The Lancashire coal mining town of Leigh, once home to half a dozen maggot farms as well as Leigh cheese, will forever be associated with some of the greatest fishermen the nation has yet produced. Benny Ashurst who developed the sinking caster and son Kevin, the 1982 world champion immediately spring to mind. Both Ashurst's were canal fishing masters as was Barry Smith another brilliant angler from that neck of the woods.
Farewell Kenny Buxton
Kenny Buxton who sadly passed away recently at the age of 76 was born and bred in Leigh. He started fishing at the age of seven on the local cut. Here we take a brief look back at his life in angling.
Kenny Buxton was also born and bred in Leigh. He was one of 19 children. He started fishing at the age of seven on the local cut. When I learnt that not far short of 100 match anglers had turned out to fish a memorial match in honour of Kenny, I was intrigued. Respect on that scale in the hard school of the northern canal angling circuit definitely had to have been earned.
I arranged to meet up with up and coming youngster and the memorial match organiser Danny Martin, together with colleague Mark Grimshaw at the wonderfully named Canal Turn Public House. I was keen to find out how Kenny have earned the angling community's respect. From the sound of things, the gods were looking down and smiling on the memorial match contestants because the venue fished amazingly well. There were 13 weights above 10 pounds and 46 over four pounds, which is almost unheard of on the northern canal circuit.
It turns out that Kenny had been one of the first coaches to gain his qualifications with the NFA back in the Glyn Williams era. Danny Martin recalls joining the juniors back in 1999; ‘I was just one of many budding match anglers. Kenny held kids matches under the auspiecs of Leigh Ospreys in the summer holidays on a Friday evening on both the Leeds & Liverpool and Bridgewater canals throughout the summer. Additionally, there was a further kid's match held on different non-canal venues each week of the school summer holidays. Some of these matches would attract up to 40 youngsters.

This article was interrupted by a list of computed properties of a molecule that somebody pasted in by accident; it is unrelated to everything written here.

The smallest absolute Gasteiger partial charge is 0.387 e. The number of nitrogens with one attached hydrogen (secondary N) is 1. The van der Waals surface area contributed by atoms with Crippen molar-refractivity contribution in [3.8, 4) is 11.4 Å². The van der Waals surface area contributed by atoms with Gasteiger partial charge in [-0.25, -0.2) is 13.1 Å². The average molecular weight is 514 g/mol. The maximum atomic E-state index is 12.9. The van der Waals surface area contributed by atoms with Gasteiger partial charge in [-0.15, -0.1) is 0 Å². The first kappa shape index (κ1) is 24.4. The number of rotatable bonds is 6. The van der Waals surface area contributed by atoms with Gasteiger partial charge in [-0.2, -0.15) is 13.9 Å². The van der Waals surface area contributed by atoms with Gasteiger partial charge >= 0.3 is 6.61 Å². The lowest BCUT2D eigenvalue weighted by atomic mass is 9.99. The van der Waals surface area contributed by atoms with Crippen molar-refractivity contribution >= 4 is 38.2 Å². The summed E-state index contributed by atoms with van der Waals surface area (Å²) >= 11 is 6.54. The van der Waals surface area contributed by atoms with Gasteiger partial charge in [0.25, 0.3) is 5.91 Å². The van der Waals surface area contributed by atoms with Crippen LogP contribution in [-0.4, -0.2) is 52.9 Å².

Kenny's tenacity ensured he got plenty of sponsorship from the likes of Mel Wilde at Octoplus, Barry Smith the local tackle dealer and later, when Barry's shop shut, from Steve Avison at Leigh Tackle & bait. Being a friend of the Ashursts', Kenny had little difficulty in securing copious supplies of free bait from Kevin's maggot farm.
At the end of the match series, each competitor received a goody bag. After a few years Kenny organised teams to compete to the NJAA and NFA junior nationals. In the winter months, Ken would organise classroom sessions where pupils mastered the art of hook tiring, rig making and the like. Today, Kevin Sephton, nephew of Kenny continues his great work with the Leigh Ospreys.
Plank Lane Angling Society
Kenny was actively involved as secretary of this long-established angling society for more than 40 years. For a while he ran matches three times a week, on a Monday and a Tuesday in the summer plus the traditional Sunday morning match often. Like most tough northerners, winter weather never deterred Kenny and for many years he ran a winter canal series. Kenny was such a popular character that he would often draw a crowd of up to 30 spectators while fishing. Given the relative water clarity of these northern canals, it can't have helped his prospects of winning the match though.
Sadly, I never got to meet Kenny. Once thing is for sure, he would have made the perfect Let's Fish organiser to work with us in our campaign to attract more young people into the sport. Kenny's angling philosophy was akin to mine; namely that teaching a youngster the skills to fish successfully on a canal will stand them in good stead on pretty much any fishing venue in the country.
Last Edited: 10 May 2018
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